Since 2001, FMC has organized six annual Policy Summits to address the critical issues at the intersection of music, law, technology and policy. After a stellar event last October in Montreal and our DC Policy Day in May, we’re bringing it back to Washington, DC for our 7th Annual Policy Summit, which will take place at George Washington University’s Betts Theatre from September 17-18, 2007.
Sen. Byron Dorgan
Sen. Ron Wyden
FMC’s Jenny Toomey will welcome attendees to the Policy Summit, backed by New Orleans musician Al "Carnival Time" Johnson.
Marybeth Peters, Register, US Copyright Office, will participate in a special conversation with USPTO’s Ann Chaitovitz about her 40 years at the Office, and the impact of new technologies on the copyright system.
Attorney Rosemary Carroll, musician Bob Mould and Mac McCaughan, musician and co-owner of the independent label Merge Records - home of Arcade Fire, Spoon, M. Ward and others - will be joined by top names from law and technology to debate the state of the music industry.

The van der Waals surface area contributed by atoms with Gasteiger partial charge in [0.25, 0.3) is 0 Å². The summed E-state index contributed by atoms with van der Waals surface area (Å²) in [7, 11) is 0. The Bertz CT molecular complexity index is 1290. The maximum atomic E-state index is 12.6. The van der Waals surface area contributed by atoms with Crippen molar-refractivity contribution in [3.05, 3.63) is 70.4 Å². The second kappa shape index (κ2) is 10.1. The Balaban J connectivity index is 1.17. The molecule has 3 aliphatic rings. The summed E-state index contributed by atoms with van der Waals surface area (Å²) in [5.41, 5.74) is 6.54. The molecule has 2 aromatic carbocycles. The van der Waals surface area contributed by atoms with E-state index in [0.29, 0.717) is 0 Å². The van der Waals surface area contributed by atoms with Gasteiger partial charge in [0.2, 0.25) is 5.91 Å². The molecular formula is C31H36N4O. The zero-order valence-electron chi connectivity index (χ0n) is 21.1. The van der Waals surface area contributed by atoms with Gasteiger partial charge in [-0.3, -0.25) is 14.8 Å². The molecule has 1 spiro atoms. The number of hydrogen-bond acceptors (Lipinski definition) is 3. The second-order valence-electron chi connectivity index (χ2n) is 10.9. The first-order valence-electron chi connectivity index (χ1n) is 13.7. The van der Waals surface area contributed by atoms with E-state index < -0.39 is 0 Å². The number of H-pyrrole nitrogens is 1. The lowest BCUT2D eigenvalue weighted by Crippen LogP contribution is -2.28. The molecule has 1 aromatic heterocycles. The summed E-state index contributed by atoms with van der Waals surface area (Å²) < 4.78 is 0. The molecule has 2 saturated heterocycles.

Top representatives from some of today’s most innovative music services - Pandora, Rumblefish, Eventful, and Echomusic - will discuss the technologies that are empowering musicians and bringing artists and fans closer together.
International experts, including CISAC’s Director Eric Baptiste, Sarah Faulder from MCPS-PRS, RealNetwork’s Tim Quirk, DiMA’s Jon Potter and CMRRA’s David Basskin will tackle global licensing issues.
A star-studded list of panelists will debate about how broadband policy impacts musicians: Ben Scott from Free Press, Peter Gordon from Thirsty Ear Records, Jason Oxman from CEA, and Tim Wu from Columbia Law School.
Pho founder Jim Griffin will moderate a panel about how ubiquitous wireless access may impact the music and broadcast industries. The panel includes Ralph Simon from the Mobile Entertainment Forum, attorney Whitney Broussard, Microsoft’s Skip Pizzi, and others.
A three-part track on how musicians can better use technologies, with special sessions on social networking and blogging, podcasting, and DIY licensing.